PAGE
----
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I have a datetime column in sql2005. it's default value is getdate(). How can I update it's value automatically when others value update?

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5 Answers

up vote 4 down vote accepted

Use a trigger on the table!

CREATE TRIGGER updateDate
ON dbo.Table
AFTER UPDATE 
AS 
UPDATE Table
SET ModifiedDate = GetDate() -- or sysdatetimeoffset()
where table.Id = inserted.Id
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The trigger is ok but remove the "GO" between "AFTER UPDATE AS" and "UPDATE". And the comments in SQL Server are with -- not with // –  Mauro Gagna Nov 4 '10 at 12:59
    
fixed that for ya –  SilverSkin Nov 4 '10 at 13:00
    
I propose this for accept :) –  djechelon Nov 4 '10 at 21:38
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You can use timestamp variable, basicly it updates itself everytime the row is changed and you can have only one timestamp variable per specific table.

Take a look at: http://msdn.microsoft.com/en-us/library/aa260631(SQL.80).aspx

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+1 - Great (and original) answer. –  JNK Nov 4 '10 at 13:12
3  
The "timestamp" data type in Microsoft SQL Server is not actually related to dates or times. It represents a 32bit binary identifier that is unique across all tables in a database. Converting it to a datetime data type will not give you a valid result. –  jveazey Nov 4 '10 at 17:27
    
Excellent comment! –  djechelon Nov 4 '10 at 21:40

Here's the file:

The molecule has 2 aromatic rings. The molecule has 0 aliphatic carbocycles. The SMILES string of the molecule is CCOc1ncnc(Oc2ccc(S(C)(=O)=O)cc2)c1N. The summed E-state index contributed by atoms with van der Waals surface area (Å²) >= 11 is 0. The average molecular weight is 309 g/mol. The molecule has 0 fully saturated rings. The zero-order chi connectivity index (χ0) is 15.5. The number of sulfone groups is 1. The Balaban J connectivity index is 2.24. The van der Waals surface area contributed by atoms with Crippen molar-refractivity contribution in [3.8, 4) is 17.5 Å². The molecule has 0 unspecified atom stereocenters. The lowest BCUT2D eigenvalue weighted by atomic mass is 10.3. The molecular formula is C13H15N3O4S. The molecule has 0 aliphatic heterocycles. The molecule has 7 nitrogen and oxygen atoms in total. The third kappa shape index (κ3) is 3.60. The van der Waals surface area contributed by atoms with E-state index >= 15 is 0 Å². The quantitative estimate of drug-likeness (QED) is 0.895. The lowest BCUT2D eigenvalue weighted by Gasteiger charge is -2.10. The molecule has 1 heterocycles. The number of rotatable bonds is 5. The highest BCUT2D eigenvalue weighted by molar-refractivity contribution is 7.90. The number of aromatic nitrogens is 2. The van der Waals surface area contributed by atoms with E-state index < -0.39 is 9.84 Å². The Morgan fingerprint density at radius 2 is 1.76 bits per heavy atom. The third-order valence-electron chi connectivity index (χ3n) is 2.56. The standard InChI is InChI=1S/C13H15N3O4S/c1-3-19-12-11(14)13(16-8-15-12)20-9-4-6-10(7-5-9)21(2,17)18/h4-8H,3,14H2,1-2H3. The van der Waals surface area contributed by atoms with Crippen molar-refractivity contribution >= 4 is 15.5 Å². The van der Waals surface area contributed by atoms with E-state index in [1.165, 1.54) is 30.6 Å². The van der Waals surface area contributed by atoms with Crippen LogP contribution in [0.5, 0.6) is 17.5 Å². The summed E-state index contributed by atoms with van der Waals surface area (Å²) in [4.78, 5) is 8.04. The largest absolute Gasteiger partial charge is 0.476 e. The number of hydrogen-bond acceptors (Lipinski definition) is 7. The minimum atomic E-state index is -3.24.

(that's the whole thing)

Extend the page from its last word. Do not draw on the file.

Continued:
John, you got that right but still this type could help you to keep up with record update and essentially it can help you with data caching. –  Ivan Milosavljevic Nov 4 '10 at 23:39
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You can make a trigger for this, but depending on how often you update it could be cumbersome.

Are most of your updates batch updates or individual records? Is it ad-hoc or done through a stored proc? If it is a stored proc and/or batch updates, it may be more performant to declare a variable for the current datetime, and use that to update this value.

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Simply create a trigger.

After update, set this value to getdate(). I currently can't find some articles about the syntax, but I'm sure you can do better ;)

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ya, it i think it's last solution. thank u so much. –  user422481 Nov 4 '10 at 12:56
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This is base of SilverSkin answer. I just update his statement to include the necessary JOIN.

CREATE TRIGGER updateDate
ON dbo.Table
AFTER UPDATE 
AS 
UPDATE Table
SET ModifiedDate = GetDate() -- or sysdatetimeoffset()
JOIN Table t JOIN Inserted i ON t.Id = i.Id

This is a syntax for SQL Server 2005.

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